NV290 wrote:Agreed. Best left to the other crafts to do their jobs and keep 'em secure. In a pinch a headlight off the trailing motors will give you lamps if you need them for sure. However, on the Amtrak P42's you cannot change out the headlamps very easily. Write it up on the paperwork and off you go.toolmaker wrote:regarding "If all headlight bulbs fail en route, the Engineer must take the following actions:"Cant speak for MNRR or the Amtrak guys, but i rareley if even see spare headlight bulbs anywhere on a loco. In most cases, you lose one of the two main headlight bulbs which still gives you plenty of light. If you a ditch light, it's still manageable. If you lose both ditch lights but still have the main headlight? Then you can still run normal speed except over crossings. I would most likley deal with slowing down for grade crossings, it is a pretty rare occourence. I had it happen once, but that was from striking a tree. Never lost both ditch lights by them both burning out the same trip. If the possibility of repairs were hours away, i would ASK a dispatcher if they wanted me to make the repairs. But i would never do it without asking. If anything went wrong, i don't want to be responsible. And you need to be very careful from a union standpoint. If an Electrician found out that you made an electrical repair which in turn, screwed him out of a call, or worse yet, an overtime situation, you could be in some hot water. We had a conductor who changed out some brake shoes on a "hot" car since there was no car department guys around and he didnt want to wait for them. He got a pretty serious talking to from both unions.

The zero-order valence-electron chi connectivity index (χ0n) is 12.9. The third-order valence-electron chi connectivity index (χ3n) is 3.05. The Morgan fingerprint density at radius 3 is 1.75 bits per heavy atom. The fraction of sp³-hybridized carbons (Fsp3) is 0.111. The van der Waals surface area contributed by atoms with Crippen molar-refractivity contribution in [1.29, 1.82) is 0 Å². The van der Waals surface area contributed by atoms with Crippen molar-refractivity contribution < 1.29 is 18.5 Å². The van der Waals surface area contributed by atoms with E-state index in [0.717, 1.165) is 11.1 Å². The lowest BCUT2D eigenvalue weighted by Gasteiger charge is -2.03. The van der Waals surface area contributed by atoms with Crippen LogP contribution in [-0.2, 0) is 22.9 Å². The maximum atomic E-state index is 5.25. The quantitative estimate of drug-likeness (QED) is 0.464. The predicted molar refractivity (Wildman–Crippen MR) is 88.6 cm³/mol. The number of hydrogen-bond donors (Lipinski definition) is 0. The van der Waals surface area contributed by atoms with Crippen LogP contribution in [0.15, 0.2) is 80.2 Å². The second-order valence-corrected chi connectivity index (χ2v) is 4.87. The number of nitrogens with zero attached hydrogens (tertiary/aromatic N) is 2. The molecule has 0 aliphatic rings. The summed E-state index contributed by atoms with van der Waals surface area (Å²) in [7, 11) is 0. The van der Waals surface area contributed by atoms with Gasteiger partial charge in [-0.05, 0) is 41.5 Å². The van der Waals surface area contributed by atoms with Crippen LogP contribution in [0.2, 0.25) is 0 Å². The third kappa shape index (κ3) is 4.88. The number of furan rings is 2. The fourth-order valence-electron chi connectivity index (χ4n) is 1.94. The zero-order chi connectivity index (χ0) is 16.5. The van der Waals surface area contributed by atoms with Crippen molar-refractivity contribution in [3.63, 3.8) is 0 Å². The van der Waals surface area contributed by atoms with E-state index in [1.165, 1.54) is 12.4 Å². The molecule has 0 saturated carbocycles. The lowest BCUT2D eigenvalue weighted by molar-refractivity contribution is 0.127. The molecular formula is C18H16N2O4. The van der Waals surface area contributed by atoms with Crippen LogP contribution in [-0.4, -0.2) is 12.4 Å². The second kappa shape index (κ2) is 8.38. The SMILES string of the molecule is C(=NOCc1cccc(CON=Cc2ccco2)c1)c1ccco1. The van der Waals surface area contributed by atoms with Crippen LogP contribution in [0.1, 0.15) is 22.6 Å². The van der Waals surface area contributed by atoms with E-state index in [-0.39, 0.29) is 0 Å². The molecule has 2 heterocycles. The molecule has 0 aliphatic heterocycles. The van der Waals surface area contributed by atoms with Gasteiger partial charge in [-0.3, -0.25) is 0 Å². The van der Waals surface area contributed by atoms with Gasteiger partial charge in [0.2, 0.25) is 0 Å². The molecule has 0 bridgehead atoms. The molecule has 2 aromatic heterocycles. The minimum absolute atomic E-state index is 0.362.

Does the Engineer do a bulb replacement when out on the road? Or is this reserved for a "qualified" tradesman.
I know the passenger guys dont have this option, but on most freight loco's, you always have two spare bulbs handy. The ditch lights off the rear of the unit! Once got on power for a local at an outlying point and needed to replace a bulb in order to get the loco into compliance.